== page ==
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Chinese Ship Heads To Europe Via 'Northeast Passage' Wow! - PassageMaker

Chinese Ship Heads To Europe Via 'Northeast Passage' Wow!

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A Chinese merchant ship is bound for Europe via the “Northeast Passage,” raising the possibility of somewhat easier arctic circumnavigations. The voyage began from the northeast China port of Dalian.

The ship “Yong Sheng”, is a multi-purpose vessel owned by COSCO Shipping and is scheduled to arrive at Rotterdam port in mid-September. The Arctic routes would greatly shorten the shipping distance between China and Europe and even North America, further reduce fuel consumption and carbon emissions, improve the energy efficiency, and lower operational costs, COSCO said.

A Russian sailboat Petrer became the first sailboat to circumnavigate via both the Northeast and Northwest passages in 2010 without icebreaker support. A Norweigian trimaran also made the trip. The Russian vessel took 109 days to transit both passages, a total of 9,023 nm.

Other-Side-of-the-Ice-ebook-cover

Even with the Chinese voyage over the top of Russia, we cannot expect a heavy traffic in recreational arctic voyagers. Serious challenges remain.

In 2009, documentary filmmaker Sprague Theobald, on board his Nordhavn 57, Bagan, completed a five-month exploration of the elusive Northwest Passage. In doing so, he joined only two dozen private watercraft ever to do so. He has since published a book “The Other Side of the Ice” and made his movie. Here’s how Nordhavn described Theobald’s project:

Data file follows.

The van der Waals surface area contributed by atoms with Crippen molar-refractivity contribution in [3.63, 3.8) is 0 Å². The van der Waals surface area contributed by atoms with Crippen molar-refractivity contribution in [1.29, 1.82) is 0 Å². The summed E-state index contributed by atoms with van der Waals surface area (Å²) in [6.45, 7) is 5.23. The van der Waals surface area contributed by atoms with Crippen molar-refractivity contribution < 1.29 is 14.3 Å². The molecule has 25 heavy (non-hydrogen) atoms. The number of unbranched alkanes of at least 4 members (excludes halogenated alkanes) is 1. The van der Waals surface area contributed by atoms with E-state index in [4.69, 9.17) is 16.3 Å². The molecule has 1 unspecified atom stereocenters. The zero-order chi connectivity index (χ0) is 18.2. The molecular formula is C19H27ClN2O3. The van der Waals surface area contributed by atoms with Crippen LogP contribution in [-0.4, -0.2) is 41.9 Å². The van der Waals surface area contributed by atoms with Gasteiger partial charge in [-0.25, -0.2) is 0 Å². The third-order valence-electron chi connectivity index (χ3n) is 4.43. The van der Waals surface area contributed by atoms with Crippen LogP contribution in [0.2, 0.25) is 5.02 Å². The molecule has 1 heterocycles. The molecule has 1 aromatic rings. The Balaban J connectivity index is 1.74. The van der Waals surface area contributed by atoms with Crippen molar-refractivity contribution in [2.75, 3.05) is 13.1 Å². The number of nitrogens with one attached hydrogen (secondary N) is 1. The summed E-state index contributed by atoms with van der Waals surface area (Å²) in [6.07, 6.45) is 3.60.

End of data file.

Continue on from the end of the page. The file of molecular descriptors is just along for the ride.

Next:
His Nordhavn 57 was equipped with high tech still and video cameras and editing equipment which enabled him and his crew to capture day-to-day life in this virtually uncharted territory. The result: a fascinating – and sometimes disturbing – documentary film, which will be released later this year, as well as a riveting new book called The Other Side of the Ice.

The crew knew they’d be faced with unrelenting cold temperatures, hungry polar bears, and a haunting landscape littered with sobering artifacts from past failed explorations. But what they weren’t prepared for were the personality clashes that threatened to tear them apart and put the success of the mission – and their lives – at risk, especially when faced with the possibility of getting trapped in receding ice

Although press releases and news stories never made mention of any onboard unrest, the turmoil ultimately figured prominently in the way the excursion played out, and helped make The Other Side of the Ice a harrowing story of survival, adventure and redemption.

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